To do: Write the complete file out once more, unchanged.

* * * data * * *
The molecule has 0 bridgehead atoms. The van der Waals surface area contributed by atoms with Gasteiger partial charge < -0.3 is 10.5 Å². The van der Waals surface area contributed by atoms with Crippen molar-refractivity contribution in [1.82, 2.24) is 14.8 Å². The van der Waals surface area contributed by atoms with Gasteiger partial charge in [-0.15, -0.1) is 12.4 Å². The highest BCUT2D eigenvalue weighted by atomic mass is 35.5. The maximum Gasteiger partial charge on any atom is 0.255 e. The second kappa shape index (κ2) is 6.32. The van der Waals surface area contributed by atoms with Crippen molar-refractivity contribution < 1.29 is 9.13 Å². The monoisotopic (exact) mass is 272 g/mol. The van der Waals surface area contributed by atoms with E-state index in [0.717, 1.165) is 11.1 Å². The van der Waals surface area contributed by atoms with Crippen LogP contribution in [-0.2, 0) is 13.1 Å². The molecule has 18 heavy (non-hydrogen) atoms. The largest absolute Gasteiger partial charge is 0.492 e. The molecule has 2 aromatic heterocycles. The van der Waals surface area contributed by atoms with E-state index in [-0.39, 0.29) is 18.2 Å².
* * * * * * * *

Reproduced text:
The molecule has 0 bridgehead atoms. The van der Waals surface area contributed by atoms with Gasteiger partial charge < -0.3 is 10.5 Å². The van der Waals surface area contributed by atoms with Crippen molar-refractivity contribution in [1.82, 2.24) is 14.8 Å². The van der Waals surface area contributed by atoms with Gasteiger partial charge in [-0.15, -0.1) is 12.4 Å². The highest BCUT2D eigenvalue weighted by atomic mass is 35.5. The maximum Gasteiger partial charge on any atom is 0.255 e. The second kappa shape index (κ2) is 6.32. The van der Waals surface area contributed by atoms with Crippen molar-refractivity contribution < 1.29 is 9.13 Å². The monoisotopic (exact) mass is 272 g/mol. The van der Waals surface area contributed by atoms with E-state index in [0.717, 1.165) is 11.1 Å². The van der Waals surface area contributed by atoms with Crippen LogP contribution in [-0.2, 0) is 13.1 Å². The molecule has 18 heavy (non-hydrogen) atoms. The largest absolute Gasteiger partial charge is 0.492 e. The molecule has 2 aromatic heterocycles. The van der Waals surface area contributed by atoms with E-state index in [-0.39, 0.29) is 18.2 Å².